I am glad we have spent some time thinking about the everyday consequences of data surveillance, and I think that discussing the “Screening Surveillance” films has been a great way to get at the issues (moving beyond mere conceptual analysis) as we start to think about how this ubiquitous reality is shaping our everyday lives. The conversation we had about “A Model Employee” and more recently about “Blaxites” lead to some meaningful insights on your part. Doing some speculating together (imagining different versions of the story or how small plot changes could lead to very different outcomes) has also been away for us to understand what is at stake.
Earlier, Maura did some important highlighting of a few critical concepts from Shoshana Zuboff’s analysis, including the ways machine learning and tech companies have “outrun public understanding” and the key concept of “anticipatory conformity” – which should lead us all to question how we can be sure our beliefs and behaviors are ours (rather than a result of the perception we come by that is ultimately shaped by the algorithms framing our world via the internet).
We also have had a chance to look at the TED talk by Joy Buolamwini:
Buolamwini zeroes in on role that data plays in algorithmic injustice, helping us understand how our human blind spots (i.e. racism) can very well become “baked in” blind spots when data is mobilized via machine learning. She illustrates the flaws that may exist with data sets, and then expands her analysis to include the problems that result from the practices/policies that are shaped by the use of artificial intelligence. How does algorithmic bias lead to discriminatory practices? When algorithms become the basis for things like predictive performance in school, for predictive policing, and for overall societal access (admissions, loans, insurance, etc) – our future(s) are indeed cast by data patterns. Buolamwini also calls for “inclusive code” and inclusive coding practices. As she states, this starts with considering the people writing the code (who is included here?), and the ethics of the design teams who are employed to design new models. Can we “factor in fairness” when the world itself is already rife with inequity, before we scale our systems for efficiency with machine learning? In bringing up the recent case of researcher Dr. Timnit Gebru at Google, I meant to point us all towards both the currency and urgency of these questions.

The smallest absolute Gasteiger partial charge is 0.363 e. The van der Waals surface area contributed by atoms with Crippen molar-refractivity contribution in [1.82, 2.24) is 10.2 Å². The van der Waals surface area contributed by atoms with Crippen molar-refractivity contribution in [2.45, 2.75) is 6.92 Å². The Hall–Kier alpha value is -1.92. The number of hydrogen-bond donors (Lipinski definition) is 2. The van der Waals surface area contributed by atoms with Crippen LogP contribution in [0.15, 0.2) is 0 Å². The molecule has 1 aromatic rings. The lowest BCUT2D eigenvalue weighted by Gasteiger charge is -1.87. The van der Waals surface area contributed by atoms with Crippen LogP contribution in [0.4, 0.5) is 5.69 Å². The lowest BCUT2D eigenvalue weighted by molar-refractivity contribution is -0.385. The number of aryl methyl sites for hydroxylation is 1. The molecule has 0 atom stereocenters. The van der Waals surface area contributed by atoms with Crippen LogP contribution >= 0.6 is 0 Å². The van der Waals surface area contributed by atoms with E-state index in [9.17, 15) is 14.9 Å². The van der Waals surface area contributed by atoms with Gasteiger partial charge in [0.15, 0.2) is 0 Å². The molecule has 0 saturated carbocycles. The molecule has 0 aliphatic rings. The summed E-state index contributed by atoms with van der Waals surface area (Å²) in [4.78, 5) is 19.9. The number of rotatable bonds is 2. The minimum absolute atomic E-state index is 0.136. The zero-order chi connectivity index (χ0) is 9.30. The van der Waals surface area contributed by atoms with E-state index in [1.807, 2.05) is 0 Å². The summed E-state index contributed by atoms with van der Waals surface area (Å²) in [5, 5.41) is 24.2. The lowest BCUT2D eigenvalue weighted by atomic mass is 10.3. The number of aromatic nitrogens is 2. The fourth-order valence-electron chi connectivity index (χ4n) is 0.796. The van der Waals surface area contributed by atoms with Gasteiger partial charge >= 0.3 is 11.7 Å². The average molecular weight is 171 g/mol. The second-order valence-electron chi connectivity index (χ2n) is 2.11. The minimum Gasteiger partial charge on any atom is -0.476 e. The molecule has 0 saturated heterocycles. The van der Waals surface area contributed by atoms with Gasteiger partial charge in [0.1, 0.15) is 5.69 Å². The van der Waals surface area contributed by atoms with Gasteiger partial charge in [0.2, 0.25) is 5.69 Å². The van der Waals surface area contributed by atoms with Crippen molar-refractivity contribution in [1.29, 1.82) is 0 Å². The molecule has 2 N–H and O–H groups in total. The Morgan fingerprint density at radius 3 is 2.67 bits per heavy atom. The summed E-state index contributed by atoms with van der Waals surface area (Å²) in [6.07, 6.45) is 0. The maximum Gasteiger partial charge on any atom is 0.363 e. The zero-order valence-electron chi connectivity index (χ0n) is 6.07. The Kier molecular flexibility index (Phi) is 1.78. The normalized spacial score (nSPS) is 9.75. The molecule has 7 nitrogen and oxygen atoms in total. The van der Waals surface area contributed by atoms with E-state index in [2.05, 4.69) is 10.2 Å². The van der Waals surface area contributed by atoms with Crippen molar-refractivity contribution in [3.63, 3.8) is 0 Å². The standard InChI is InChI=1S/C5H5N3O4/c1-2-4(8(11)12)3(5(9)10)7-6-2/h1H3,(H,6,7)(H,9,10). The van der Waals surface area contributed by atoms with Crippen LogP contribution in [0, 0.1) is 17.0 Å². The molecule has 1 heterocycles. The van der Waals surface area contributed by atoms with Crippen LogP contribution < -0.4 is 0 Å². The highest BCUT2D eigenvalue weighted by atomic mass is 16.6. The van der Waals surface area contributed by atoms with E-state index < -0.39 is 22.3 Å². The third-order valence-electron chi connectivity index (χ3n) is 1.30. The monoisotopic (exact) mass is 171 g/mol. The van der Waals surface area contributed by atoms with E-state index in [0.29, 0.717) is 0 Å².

…And just a reminder to check out Alan’s post which has given us all much to play with regarding AI exploration:
And also check out this thread:
I am looking forward to our time together next Thursday! #NetNarr is pleased to host another Studio Visit with special guest Chris Gilliard. We will engage Chris in a lively discussion of race, data surveillance, and artificial intelligence. Please check out Chris Gillard @hypervisible.
Please register for this event here.
After we connect with Chris, we will jump back into our regular #NetNarr Zoom room to hear from Tom, who will be pathfinding based on Ruja Benjamin’s “Catching Our Breath: Critical Race STS and the Carceral Imagination” Engaging Science, Technology, and Society 2 (2016), 145-156. It will be an engaging evening!
Finally, just a reminder that we have all agreed to make Thursday April 8th a free evening. I hope you will take the “breather” to refresh and recuperate from this dense and challenging stretch of time.
See you all Thursday!